'I'll put my hand up for Tonga': Ngani Laumape eyes test rugby switch
The prospect of Laumape turning out for the ‘Ikale Tahi has been made possible by World Rugby after the game’s global governing body voted for a law change last month that enables test-capped players to represent a second country they are eligible for through birthright following a three-year stand down period.
That change in ruling, which comes into effect in January, means Laumape will become eligible for Tonga, his parents’ homeland, in 2023 – provided he doesn’t make an international comeback with New Zealand before then.
Any chance of Laumape adding to his 15 All Blacks tests over the coming years appears slim, though, given he walked out on New Zealand Rugby earlier this year to sign what is believed to be a three-year deal with French club Stade Francais.
By plying his trade overseas, the 28-year-old has put his test career on hold for the time being as he has become ineligible for All Blacks selection, but he hasn’t ruled out a return to international rugby with his nation of heritage.
“I’ll put my hand up for Tonga. It would be a great opportunity to represent my parents’ country. I’m a proud Tongan so if I was picked I would definitely put my foot forwards,” Laumape said, as per AFP.
“But it’s still a couple of years away for me and I’m focusing on Stade Francais.”
After making it clear in June that he intends to finish his playing career outside of New Zealand, Laumape looks primed to join a raft of other former internationals set to switch allegiance to Tonga.
Former All Blacks midfielder Malakai Fekitoa and ex-Wallabies loose forward Lopeti Timani already made that transition earlier this year, with both players turning out for Tonga at an Olympic Sevens Qualifying Tournament in Monaco six months ago.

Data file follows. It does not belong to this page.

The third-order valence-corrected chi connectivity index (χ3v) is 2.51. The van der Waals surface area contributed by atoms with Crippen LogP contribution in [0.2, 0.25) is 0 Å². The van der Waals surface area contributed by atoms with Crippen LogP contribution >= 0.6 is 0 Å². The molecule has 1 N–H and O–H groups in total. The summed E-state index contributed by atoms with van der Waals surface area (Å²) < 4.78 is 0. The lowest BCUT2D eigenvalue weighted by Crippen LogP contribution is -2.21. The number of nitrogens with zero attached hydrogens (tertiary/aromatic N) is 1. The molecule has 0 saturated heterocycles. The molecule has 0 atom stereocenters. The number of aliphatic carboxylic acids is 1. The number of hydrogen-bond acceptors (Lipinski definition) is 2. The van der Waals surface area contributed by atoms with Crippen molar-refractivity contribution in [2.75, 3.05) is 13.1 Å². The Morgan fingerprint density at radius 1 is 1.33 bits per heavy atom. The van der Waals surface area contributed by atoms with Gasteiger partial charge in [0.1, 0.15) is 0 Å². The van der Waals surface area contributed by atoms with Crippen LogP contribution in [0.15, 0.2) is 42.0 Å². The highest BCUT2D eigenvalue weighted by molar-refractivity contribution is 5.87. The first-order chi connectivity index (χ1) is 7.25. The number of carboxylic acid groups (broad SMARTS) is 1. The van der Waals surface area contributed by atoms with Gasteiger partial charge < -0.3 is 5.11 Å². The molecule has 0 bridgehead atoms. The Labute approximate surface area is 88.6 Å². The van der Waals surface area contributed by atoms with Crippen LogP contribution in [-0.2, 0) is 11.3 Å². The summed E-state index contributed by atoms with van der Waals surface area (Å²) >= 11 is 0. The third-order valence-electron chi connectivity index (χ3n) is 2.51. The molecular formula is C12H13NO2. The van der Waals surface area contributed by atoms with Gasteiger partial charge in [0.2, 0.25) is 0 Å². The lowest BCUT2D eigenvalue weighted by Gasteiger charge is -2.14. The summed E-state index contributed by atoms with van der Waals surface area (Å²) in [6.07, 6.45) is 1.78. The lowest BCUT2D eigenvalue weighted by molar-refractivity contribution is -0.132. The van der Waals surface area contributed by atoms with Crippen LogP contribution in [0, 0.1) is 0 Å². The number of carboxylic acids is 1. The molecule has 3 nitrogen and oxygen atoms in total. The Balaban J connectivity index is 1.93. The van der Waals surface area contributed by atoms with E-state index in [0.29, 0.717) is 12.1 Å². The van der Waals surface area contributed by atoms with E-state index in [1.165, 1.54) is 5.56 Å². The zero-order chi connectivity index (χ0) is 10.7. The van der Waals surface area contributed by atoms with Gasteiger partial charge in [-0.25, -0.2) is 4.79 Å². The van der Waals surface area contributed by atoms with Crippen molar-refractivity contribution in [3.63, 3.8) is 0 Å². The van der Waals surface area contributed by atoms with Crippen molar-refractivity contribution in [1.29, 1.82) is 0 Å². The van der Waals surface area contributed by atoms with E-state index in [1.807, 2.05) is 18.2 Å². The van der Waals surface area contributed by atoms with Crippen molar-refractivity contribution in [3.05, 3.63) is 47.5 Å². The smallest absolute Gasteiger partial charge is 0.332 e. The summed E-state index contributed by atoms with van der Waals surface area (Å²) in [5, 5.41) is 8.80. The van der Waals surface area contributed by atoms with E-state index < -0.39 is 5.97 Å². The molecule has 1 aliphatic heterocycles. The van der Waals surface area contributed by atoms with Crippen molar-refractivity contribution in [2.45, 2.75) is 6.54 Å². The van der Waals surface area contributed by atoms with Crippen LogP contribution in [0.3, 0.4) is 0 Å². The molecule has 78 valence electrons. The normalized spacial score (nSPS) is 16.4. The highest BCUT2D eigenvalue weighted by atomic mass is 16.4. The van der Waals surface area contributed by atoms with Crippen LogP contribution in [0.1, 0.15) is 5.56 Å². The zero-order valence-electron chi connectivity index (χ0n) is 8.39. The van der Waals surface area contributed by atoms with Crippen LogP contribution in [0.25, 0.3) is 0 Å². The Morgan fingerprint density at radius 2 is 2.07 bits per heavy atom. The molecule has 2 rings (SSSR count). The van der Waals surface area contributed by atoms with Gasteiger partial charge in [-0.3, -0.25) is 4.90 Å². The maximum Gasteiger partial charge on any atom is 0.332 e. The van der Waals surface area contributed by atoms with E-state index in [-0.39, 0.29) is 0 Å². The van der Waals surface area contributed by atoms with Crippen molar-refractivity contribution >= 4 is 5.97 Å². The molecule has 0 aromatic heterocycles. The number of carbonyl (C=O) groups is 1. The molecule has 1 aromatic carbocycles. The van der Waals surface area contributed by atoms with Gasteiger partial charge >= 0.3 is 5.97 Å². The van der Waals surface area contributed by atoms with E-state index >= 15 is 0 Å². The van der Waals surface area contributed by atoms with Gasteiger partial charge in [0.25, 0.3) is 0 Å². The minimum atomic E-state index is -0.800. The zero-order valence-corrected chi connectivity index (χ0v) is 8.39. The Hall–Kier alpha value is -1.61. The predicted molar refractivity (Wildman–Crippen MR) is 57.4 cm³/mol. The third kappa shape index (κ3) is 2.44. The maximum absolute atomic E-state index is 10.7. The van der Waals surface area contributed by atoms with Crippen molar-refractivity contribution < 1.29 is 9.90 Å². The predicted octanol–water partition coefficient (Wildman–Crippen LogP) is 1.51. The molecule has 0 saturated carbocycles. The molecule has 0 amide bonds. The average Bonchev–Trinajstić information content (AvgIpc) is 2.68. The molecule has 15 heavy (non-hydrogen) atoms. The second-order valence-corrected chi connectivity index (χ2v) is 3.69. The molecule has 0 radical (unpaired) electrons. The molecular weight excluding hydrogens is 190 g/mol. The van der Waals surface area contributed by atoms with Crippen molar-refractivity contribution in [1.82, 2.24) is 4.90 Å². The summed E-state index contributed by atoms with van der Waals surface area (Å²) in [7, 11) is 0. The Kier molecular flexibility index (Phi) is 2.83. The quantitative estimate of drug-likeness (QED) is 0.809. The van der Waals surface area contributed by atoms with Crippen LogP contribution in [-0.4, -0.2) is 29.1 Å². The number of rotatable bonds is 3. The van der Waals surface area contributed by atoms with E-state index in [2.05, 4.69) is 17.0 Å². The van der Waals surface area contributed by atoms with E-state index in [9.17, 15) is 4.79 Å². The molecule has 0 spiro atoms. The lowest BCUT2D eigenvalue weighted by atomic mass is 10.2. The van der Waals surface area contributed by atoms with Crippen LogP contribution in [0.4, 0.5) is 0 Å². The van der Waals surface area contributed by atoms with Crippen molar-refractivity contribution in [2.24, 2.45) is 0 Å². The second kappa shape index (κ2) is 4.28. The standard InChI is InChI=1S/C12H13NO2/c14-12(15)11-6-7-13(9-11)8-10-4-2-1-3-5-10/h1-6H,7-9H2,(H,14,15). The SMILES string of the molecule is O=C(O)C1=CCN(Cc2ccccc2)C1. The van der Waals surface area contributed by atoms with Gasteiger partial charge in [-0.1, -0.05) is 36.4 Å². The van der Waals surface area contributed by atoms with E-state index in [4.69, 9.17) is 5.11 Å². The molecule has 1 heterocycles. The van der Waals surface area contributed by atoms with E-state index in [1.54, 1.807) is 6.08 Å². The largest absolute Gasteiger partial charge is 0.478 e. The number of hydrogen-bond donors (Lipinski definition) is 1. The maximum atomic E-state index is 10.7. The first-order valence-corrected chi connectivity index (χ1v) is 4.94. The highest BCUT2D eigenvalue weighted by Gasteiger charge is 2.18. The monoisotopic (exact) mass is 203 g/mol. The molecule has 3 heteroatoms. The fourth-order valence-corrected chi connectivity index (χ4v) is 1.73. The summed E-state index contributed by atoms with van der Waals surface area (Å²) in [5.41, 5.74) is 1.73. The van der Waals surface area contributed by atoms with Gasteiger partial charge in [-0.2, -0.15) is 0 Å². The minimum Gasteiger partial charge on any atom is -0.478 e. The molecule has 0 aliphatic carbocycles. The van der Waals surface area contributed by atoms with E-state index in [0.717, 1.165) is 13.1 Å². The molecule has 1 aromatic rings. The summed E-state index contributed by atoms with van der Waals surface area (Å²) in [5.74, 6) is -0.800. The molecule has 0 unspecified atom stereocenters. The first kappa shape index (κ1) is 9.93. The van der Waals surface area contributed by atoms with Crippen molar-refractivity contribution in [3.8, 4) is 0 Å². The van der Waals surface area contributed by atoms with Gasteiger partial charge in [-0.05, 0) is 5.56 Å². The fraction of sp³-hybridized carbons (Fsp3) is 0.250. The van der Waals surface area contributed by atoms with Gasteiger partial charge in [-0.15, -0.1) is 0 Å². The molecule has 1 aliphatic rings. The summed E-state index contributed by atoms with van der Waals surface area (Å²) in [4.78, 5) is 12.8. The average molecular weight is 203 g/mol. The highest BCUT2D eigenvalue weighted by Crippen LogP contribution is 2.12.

Neither player had played for New Zealand or Australia since 2017, thus satisfying the three-year stand down period under World Rugby’s current laws, which stipulate that players can only switch between countries via an Olympic-related sevens competition.
An overhaul of that ruling will soon open the door for many more players to follow suit much more easily, paving the way for the likes of Charles Piutau, Israel Folau, Sekope Kepu, Adam Coleman, Vaea Fifita, George Moala, Augustine Pulu and Atu Moli to play for Tonga.
All eight of those players will either be eligible for Tonga from January 1, or will become eligible over the course of next year as they will have been absent from test rugby for three years.
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Bolstering Tonga’s squad with such star power leaves the ‘Ikale Tahi in good stead for the 2023 World Cup, which they are yet to qualify for, but that may be a tournament that Laumape is forced to miss out on.
Given he last played for the All Blacks in their Bledisloe Cup defeat to the Wallabies in Brisbane on November 7 last year, Laumape’s three-year stand down period won’t be completed until November 7, 2023.
That date falls an agonising nine days after the World Cup final, which means Laumape isn’t likely to play for Tonga until 2024 at the earliest.
By that stage, he will be 31-years-old and three years out from the 2027 World Cup, but you wouldn’t bet against the ex-NRL wing from pushing for a place at that tournament, which is expected to be held in Australia.
However, Laumape claims that he is yet to talk to Tonga’s coaching staff, headed by ex-Wallabies No 8 Toutai Kefu, although one would imagine that will change in the years to come.
Before then, the former Hurricanes powerhouse is intent on driving Stade Francais back up the Top 14 table as the Paris-based side currently languishes in 10th place with five wins from 12 matches thus far this season.
“I’m focusing on Stade Francais,” Laumape said, according to AFP. “I want to perform well, that’s what matters the most.”
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